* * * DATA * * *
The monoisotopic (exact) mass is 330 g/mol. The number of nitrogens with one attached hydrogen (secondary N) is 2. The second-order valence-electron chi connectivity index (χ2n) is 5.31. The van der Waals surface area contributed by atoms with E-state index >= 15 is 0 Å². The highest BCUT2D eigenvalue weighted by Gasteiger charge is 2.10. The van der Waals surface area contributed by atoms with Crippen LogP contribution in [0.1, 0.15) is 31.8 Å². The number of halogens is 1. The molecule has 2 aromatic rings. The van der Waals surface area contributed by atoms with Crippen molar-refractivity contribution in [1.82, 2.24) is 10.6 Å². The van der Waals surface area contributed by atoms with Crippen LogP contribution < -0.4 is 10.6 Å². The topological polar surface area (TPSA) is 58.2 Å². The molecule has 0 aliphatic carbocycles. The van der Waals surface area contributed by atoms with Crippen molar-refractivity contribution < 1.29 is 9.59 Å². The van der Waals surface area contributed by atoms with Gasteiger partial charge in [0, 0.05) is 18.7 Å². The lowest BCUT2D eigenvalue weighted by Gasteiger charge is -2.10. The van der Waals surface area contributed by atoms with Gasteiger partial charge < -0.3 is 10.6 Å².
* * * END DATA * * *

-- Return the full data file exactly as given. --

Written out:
The monoisotopic (exact) mass is 330 g/mol. The number of nitrogens with one attached hydrogen (secondary N) is 2. The second-order valence-electron chi connectivity index (χ2n) is 5.31. The van der Waals surface area contributed by atoms with E-state index >= 15 is 0 Å². The highest BCUT2D eigenvalue weighted by Gasteiger charge is 2.10. The van der Waals surface area contributed by atoms with Crippen LogP contribution in [0.1, 0.15) is 31.8 Å². The number of halogens is 1. The molecule has 2 aromatic rings. The van der Waals surface area contributed by atoms with Crippen molar-refractivity contribution in [1.82, 2.24) is 10.6 Å². The van der Waals surface area contributed by atoms with Crippen LogP contribution < -0.4 is 10.6 Å². The topological polar surface area (TPSA) is 58.2 Å². The molecule has 0 aliphatic carbocycles. The van der Waals surface area contributed by atoms with Crippen molar-refractivity contribution < 1.29 is 9.59 Å². The van der Waals surface area contributed by atoms with Gasteiger partial charge in [0, 0.05) is 18.7 Å². The lowest BCUT2D eigenvalue weighted by Gasteiger charge is -2.10. The van der Waals surface area contributed by atoms with Gasteiger partial charge < -0.3 is 10.6 Å².